congratulations to drs. drewes and desjardin on their respective accomplishments.

a great new book on the bronze age aegean edited by eric cline

The Oxford Handbook of the Bronze Age Aegean, edited by Eric H. Cline

The Oxford Handbook of the Bronze Age Aegean, edited by Eric H. Cline

the oxford handbook of the bronze age aegean, edited by friend and colleague eric h. cline, is now available for purchase. there is a great write-up on marsia sfakianou bealby’s challenging the past blog.

if you’re into the bronze age aegean, then this is the book for you.

the publisher’s description:

The Greek Bronze Age, roughly 3000 to 1000 BC, witnessed the flourishing of the Minoan and Mycenean civilizations, the earliest expansion of trade in the Aegean and wider Mediterranean Sea, the development of artistic techniques in a variety of media, and the evolution of early Greek religious practices and mythology. The period also witnessed a violent conflict in Asia Minor between warring peoples in the region, a conflict commonly believed to be the historical basis for Homer’s Trojan War. The Oxford Handbook of the Bronze Age Aegean provides a detailed survey of these fascinating aspects of the period, and many others, in sixty-six newly commissioned articles.

Divided into four sections, the handbook begins with Background and Definitions, which contains articles establishing the discipline in its historical, geographical, and chronological settings and in its relation to other disciplines. The second section, Chronology and Geography, contains articles examining the Bronze Age Aegean by chronological period (Early Bronze Age, Middle Bronze Age, Late Bronze Age). Each of the periods are further subdivided geographically, so that individual articles are concerned with Mainland Greece during the Early Bronze Age, Crete during the Early Bronze Age, the Cycladic Islands during the Early Bronze Age, and the same for the Middle Bronze Age, followed by the Late Bronze Age. The third section, Thematic and Specific Topics, includes articles examining thematic topics that cannot be done justice in a strictly chronological/geographical treatment, including religion, state and society, trade, warfare, pottery, writing, and burial customs, as well as specific events, such as the eruption of Santorini and the Trojan War. The fourth section, Specific Sites and Areas, contains articles examining the most important regions and sites in the Bronze Age Aegean, including Mycenae, Tiryns, Pylos, Knossos, Kommos, Rhodes, the northern Aegean, and the Uluburun shipwreck, as well as adjacent areas such as the Levant, Egypt, and the western Mediterranean.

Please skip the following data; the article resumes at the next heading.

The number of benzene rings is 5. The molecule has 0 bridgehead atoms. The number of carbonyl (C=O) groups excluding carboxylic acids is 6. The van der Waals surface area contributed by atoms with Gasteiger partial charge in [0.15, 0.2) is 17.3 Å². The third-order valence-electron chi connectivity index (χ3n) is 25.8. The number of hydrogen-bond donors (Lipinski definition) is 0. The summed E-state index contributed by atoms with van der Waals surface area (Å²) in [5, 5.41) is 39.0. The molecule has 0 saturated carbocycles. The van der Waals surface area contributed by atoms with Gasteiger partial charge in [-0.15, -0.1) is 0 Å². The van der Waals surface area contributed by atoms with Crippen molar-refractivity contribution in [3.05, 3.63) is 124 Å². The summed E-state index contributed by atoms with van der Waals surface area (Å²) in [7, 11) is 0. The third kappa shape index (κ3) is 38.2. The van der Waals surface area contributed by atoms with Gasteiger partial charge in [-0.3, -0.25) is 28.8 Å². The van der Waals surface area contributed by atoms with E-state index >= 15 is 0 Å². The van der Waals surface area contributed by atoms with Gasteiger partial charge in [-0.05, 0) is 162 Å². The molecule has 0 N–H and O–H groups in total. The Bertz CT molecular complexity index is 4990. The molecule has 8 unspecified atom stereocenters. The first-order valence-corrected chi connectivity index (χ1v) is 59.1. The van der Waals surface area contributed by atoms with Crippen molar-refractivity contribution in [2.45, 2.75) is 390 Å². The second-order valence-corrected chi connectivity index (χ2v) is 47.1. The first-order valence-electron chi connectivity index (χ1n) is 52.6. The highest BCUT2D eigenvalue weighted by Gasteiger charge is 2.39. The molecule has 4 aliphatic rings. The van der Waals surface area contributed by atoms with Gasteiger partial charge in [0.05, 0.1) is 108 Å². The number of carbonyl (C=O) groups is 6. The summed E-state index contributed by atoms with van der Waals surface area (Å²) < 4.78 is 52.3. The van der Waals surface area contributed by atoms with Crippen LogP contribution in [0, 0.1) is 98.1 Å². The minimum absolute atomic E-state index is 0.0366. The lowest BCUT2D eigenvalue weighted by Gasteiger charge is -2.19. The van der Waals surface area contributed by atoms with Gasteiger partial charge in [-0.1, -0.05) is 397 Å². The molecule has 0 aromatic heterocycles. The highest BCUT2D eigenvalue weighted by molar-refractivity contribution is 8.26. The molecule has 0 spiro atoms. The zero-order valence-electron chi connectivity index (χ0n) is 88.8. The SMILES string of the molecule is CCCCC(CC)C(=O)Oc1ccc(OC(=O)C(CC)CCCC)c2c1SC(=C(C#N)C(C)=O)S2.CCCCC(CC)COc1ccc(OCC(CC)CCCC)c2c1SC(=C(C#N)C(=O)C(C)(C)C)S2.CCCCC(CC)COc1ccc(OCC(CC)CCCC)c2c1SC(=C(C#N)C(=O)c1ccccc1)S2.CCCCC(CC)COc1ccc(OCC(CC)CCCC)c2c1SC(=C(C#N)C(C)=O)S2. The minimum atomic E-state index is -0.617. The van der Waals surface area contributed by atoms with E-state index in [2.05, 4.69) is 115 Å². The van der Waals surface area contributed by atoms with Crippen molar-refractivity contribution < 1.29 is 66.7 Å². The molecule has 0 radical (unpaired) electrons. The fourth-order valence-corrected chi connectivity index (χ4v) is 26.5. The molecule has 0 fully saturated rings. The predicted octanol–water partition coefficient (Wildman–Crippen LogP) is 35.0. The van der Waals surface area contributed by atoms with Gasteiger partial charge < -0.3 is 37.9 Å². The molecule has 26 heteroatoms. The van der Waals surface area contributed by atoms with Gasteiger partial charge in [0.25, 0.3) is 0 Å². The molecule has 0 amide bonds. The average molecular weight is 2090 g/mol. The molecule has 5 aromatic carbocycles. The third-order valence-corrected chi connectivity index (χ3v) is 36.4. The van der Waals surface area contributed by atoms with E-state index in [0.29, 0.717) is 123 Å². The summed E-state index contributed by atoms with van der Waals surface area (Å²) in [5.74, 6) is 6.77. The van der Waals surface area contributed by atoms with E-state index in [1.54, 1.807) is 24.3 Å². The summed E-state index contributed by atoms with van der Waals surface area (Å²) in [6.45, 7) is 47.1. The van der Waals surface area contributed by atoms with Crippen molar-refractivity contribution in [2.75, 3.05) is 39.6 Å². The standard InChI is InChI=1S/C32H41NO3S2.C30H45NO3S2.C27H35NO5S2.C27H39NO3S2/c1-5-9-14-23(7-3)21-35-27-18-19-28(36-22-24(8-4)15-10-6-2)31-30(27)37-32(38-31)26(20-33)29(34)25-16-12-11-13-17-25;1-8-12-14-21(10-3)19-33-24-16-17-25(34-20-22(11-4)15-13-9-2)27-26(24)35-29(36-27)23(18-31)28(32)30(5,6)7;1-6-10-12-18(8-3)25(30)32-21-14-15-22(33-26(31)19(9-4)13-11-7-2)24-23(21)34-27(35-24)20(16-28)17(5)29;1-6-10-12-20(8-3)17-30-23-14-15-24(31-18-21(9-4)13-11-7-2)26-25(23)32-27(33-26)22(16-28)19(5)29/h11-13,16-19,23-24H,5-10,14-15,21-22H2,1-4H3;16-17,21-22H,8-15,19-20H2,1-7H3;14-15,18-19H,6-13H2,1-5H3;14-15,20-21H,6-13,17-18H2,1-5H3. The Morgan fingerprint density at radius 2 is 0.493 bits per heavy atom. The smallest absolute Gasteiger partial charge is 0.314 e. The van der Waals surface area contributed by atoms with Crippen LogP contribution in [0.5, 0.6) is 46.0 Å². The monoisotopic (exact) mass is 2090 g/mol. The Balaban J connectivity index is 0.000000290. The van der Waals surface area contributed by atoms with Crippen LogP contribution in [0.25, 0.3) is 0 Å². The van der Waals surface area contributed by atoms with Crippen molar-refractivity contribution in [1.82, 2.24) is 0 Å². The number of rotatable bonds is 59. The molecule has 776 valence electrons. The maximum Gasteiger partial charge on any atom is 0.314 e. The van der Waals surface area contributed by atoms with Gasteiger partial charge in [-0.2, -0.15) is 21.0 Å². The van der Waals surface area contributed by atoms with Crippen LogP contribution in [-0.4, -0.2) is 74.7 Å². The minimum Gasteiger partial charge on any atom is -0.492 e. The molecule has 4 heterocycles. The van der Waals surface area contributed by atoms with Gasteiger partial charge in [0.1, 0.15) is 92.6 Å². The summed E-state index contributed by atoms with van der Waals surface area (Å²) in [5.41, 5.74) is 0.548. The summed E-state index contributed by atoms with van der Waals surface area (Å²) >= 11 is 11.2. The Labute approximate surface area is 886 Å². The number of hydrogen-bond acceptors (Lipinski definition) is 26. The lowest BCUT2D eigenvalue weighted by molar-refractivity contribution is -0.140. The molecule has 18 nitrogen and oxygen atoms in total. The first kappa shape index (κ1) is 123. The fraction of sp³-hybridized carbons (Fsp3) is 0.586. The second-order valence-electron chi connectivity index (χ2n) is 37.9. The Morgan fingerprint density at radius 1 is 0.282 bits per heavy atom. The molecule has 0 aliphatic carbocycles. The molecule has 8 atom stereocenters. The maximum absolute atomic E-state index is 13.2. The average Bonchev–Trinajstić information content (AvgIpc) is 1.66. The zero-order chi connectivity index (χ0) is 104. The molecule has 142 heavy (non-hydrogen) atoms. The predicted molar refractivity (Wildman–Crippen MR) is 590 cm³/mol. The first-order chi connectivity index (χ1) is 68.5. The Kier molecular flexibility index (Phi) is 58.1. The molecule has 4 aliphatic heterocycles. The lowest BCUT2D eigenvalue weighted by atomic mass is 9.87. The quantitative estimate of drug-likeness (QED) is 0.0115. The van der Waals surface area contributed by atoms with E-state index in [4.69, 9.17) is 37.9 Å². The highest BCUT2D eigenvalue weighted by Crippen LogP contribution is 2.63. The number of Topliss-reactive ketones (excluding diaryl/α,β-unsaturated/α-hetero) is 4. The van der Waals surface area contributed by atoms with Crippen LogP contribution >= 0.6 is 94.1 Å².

Containing new work by an international team of experts, The Oxford Handbook of the Bronze Age Aegean represents the most comprehensive, authoritative, and up-to-date single-volume survey of the field. It will be indispensable for scholars and advanced students alike.

how not to be a christian

i agree with jim and scott: there is something fundamentally wrong with what is happening to christianity today. there is a way to educate the public about christianity, but this is not it. lost is any critical understanding, lost is any theological depth, and lost is any real knowledge of the core message. christianity is being packaged, branded, marketed, and sold as the latest form of reality tv. gone is the commitment. gone is the authenticity. gone is any call to service. much of today’s christianinity and nearly all of christian broadcasting is just idiots trying to use what is popular to make christinos (christians in name only).

there are two problems with this form of christianity: it’s defunct and it sucks. it lacks any depth and meaning, and it’s a third-rate imitation of everything it is attempting to emulate.

the style of christianity portrayed below is the justin bieber of christianity: fake, fake, fake, studio-produced, cookie cutter, bubble gum and lifestyle christianity. it’s contrived, it’s for-profit, it’s shallow, and it’s designed to target a fickle audience that will quickly turn its attention toward the next pop trend as soon as something else becomes cool.

god help us all.

n is for numismatist

today in class, i completely walked into one. we were discussing the bar-kokhba rebellion’s numismatic record when it happened. watch.

thought for the day: on the tension between experience and innovation

Old vs. Newi give tremendous respect and deference to individuals with experience and longevity in a particular discipline. those who do things for a long time are, on average, far better equipped and knowledgeable about a particular subject than those who are newcomers to a particular discipline. as a scholar, i respect experience and precedent.